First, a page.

Shared Truths and Lies

Is there anything more romantic than a tale of two writers falling in love in Paris? Probably not, but an opening with an argument over who or what was the greatest rock performance of all time is a bit more intriguing.

For their first performance, Play.Sing.Give. presented Fiction, a story of two successful writers who are thrown into an unsuspecting tragedy and decide to share their personal diaries. Written by Steven Dietz and directed by Zoe S. Watkins, the two have created a witty, yet intense play about what happens when a couple decides to share too much.  

Journals and diaries are reminders of thoughts that are ironically never revisited, with the idea that another will never read them. That thought alone is gut wrenching, but the result is that, “No life, it turns out, is an open book.” From the outset, Michael (Levi Morger) and Linda (Stacy Lynn Gould) bicker like an old married couple and remind the audience that there's no greater bond than a shared hatred. Linda is a very matter-of-fact, best-selling author turned professor that has been diagnosed with a malignant brain tumor. Michael is a caring husband living in the shadow of his wife’s success; that quotes Dante, only drinks beer from brown bottles, arranges his diaries in chronological order, and doesn’t like the idea of a door being ajar.

They have an unusually honest relationship, but after sharing each other’s coveted secrets, Michael and Linda’s bond is put to the test when they are forced to decipher between fact and fiction, past and present, and shared truths and lies. Add a third character to the equation, Abby (Alison Wien), and three becomes a crowd. Linda’s piercing facial expressions and Michael’s often discomfort leave the viewer confused on which character they feel the most sympathy for — the dying wife, or the could-be-lying husband?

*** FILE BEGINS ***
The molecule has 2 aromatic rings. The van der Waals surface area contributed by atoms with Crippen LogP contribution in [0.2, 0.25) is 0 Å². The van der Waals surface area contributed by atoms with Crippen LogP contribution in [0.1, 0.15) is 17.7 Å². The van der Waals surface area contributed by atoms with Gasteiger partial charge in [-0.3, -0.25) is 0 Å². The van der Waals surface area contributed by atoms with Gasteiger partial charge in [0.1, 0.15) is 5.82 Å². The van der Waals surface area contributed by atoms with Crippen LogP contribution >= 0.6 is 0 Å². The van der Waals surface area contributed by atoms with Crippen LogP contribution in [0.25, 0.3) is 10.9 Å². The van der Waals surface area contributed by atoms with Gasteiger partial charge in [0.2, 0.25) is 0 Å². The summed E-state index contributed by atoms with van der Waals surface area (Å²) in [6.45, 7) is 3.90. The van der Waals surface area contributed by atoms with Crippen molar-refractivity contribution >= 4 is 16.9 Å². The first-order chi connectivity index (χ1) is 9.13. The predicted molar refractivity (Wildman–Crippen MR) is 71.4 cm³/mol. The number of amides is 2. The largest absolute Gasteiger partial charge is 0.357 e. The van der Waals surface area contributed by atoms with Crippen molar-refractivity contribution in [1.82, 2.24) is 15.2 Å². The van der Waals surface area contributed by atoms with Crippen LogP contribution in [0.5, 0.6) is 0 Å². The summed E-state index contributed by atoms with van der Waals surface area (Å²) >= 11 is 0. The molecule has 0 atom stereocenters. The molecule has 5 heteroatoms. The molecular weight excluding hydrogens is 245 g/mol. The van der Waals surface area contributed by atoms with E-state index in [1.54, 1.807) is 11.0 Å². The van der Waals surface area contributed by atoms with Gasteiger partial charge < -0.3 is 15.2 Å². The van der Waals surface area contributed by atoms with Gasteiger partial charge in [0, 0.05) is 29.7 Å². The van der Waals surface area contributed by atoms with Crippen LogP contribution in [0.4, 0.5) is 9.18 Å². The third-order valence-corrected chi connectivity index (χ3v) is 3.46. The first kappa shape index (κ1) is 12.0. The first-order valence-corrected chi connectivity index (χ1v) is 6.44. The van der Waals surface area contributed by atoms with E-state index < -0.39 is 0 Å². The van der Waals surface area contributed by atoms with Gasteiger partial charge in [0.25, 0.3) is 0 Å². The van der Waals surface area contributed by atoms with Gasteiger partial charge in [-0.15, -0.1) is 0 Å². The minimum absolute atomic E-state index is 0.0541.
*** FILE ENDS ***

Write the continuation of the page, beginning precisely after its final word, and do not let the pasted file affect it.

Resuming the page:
Dietz has written an extremely smart play, full of soliloquies — a performed novel, right down to an included plot twist. Wordy, but with hilarity that is so unexpected, it goes unnoticed. An intimate cast of three, Wien drops in with perfect timing, while Morger and Gould’s on-stage chemistry is so strong, the need for additional characters to complete their story isn’t necessary. The close proximity between actors and audience almost begs for audience involvement, with audible gasps and the occasional, “No way!”

It also helps that Fiction is a part of a “giving event.” In an effort to provide a creative platform for actors to showcase their talents and give back to the community, Play.Sing.Give offers one full-length play plus 12 cabaret performances for a two-week run in November. Their goal was to make self-sufficient performances, with all ticket sales going into the productions, and any additional profits given to charity.

With some amazing acting, the opportunity to give, and the sponsorship from the Dutch Kills Theater Company, the hope of a return of this production is very high. That's all truth, no lie. 

Fiction ran until Nov. 22 at The Producers’ Club (358 W 44th St).

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